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You’re more than a muskrat

As a teenager I felt ordinary, but not normal.  When I discovered women, I tried to mask my deficiencies the best I could.  I procured a strange wardrobe featuring platform shoes that any band member of Kiss might be proud of, and liberally splashed my person with musk cologne.  My…
By Seth Barnes
By Seth Barnes

As a teenager I felt ordinary, but not normal.  When I discovered women, I tried to mask my deficiencies the best I could.  I procured a strange wardrobe featuring platform shoes that any band member of Kiss might be proud of, and liberally splashed my person with musk cologne.  My parents would snicker as I went off on dates. I was a sight.

Despite all my attempts, my sense of ordinariness, my deficiency even, couldn’t be masked by the musk.  I was more a muskrat than anything.

The scent of musk hints at possibility without revealing it.  We may wear it, but it can’t define us.  It can enhance what lies beneath the surface, but it is an accent, not substance.

Later in life I’ve found that if life can’t be defined by musk, that the concept of musk can at least hint at a life that’s not ordinary.  Three musk-related words for me symbolize the decidedly non-ordinary life God intends for us to live.  If they require a measure of literary license, at least they are memorable.

1) Musketeer – A friend and partner in life and mission.  We need traveling friends on the journey of life.  We weren’t meant to fight life’s battles alone.  We need to be able to ride with a team that can declare, “One for all and all for one.”  It’s a covenant that recognizes that life’s struggles are better born corporately.

2) Musket  – We’re called to fight for honor and for the king.  We’re called to defend the weak and a symbol of our fighting spirit and sense of higher purpose is our equipping-weapons to fight with.  We don’t have to scrap with our bare hands – we’ve been given powerful spiritual weaponry (as explained in Ephesians 6) to take on the enemy of our souls.

3) Muscadine – The wild grape is symbol of celebration.  An un-ordinary life must be marked by celebration.  We need to dance and sing.  We need to live lives defined by joy and by worship.  As an insecure adolescent I may have felt ordinary, but caught up in the glory of corporate worship and celebration, my muskrat life recedes like a dim memory.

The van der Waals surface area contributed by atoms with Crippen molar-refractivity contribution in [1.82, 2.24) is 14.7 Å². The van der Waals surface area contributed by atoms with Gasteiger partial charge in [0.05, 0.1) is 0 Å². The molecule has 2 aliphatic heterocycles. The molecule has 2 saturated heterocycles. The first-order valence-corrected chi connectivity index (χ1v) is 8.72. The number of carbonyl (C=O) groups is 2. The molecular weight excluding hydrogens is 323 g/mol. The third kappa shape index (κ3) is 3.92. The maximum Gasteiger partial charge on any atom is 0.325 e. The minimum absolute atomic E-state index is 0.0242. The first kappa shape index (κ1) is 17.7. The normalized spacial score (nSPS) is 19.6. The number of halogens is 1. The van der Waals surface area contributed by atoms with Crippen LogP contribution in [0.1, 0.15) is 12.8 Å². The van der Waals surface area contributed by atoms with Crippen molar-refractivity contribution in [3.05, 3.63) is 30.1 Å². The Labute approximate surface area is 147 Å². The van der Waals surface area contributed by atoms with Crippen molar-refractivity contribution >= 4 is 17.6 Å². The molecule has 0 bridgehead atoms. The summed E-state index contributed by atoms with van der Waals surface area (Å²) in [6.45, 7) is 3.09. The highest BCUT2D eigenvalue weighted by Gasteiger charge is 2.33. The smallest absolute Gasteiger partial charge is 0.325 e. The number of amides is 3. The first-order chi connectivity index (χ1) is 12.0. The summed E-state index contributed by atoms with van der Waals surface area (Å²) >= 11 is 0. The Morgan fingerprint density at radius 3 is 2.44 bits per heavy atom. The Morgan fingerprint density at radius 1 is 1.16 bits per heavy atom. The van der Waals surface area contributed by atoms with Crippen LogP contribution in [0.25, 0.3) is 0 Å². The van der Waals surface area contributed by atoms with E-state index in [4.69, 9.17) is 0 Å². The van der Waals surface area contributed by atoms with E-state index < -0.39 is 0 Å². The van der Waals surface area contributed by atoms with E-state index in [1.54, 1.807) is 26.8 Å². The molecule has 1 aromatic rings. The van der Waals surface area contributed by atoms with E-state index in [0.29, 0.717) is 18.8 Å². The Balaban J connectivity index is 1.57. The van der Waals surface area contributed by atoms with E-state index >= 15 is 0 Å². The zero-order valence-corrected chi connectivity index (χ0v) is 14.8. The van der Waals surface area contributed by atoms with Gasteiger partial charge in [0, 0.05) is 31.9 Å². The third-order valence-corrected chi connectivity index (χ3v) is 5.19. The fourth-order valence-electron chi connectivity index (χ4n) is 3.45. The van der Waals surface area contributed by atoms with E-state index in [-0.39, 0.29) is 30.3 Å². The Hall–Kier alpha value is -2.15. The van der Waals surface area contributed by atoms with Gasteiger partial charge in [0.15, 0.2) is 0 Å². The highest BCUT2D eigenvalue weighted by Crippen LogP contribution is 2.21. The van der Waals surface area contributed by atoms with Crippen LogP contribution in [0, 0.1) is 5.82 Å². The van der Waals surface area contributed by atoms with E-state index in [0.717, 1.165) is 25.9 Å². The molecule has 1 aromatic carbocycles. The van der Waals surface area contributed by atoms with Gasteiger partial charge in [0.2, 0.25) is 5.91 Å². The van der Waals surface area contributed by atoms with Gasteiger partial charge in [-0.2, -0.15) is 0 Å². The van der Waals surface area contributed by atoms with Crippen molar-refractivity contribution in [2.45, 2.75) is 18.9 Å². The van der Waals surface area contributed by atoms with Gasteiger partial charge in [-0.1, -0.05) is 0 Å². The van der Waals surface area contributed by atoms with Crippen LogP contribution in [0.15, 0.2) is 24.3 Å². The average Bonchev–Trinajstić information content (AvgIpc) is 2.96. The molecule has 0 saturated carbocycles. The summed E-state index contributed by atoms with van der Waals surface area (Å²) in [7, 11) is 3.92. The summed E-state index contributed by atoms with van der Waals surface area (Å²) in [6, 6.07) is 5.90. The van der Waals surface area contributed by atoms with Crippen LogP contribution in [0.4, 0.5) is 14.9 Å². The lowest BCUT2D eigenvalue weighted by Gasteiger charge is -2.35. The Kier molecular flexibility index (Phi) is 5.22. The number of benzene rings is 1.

Comments (9)

  • good stuff, did that have anything to do with Karen’s comment about the animal smell? on your twitter column?

    I bet there will be some odd musky odor by Sunday!

  • You see, Seth – you get all deep and meaningful and all your pals can do is pick up on the aroma!! Still getting over the image of the platform shoes myself…….

  • Seth,

    I still am laughing at the first paragraph and had to comment because I can’t focus on the rest of the blog. I’m sure it’s great, but it will have to wait until the musk odor recedes and the platform shoes are “devisualized”.

  • Seth you said, “Later in life I’ve found that if life can’t be defined by musk, that the concept of musk can at least hint at a life that’s not ordinary…” Ordinariness is aborted the moment we put on that aroma redolent of the abundant life…. and spread the fragrance where it’s needed the most.

  • well I didn’t even know the ole musk cologne really had anything to do with the muskrat. I learn somethin new every day.
    Scott’s correct– you’ll be truly musky by Sunday.
    Really deep down at heart though you should admit it you musk be an oakie from muskogee.

  • I’m with Katie. I’d like to see the photos of that era.

    It paints a pretty good picture though of what God can do with a musky old rat.

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Seth Barnes

I'm motivated to join God in his global reclamation project. He's on the move, setting his sons and daughters free from their places of captivity. And he's partnering with those of us who have been freed to go and free others.



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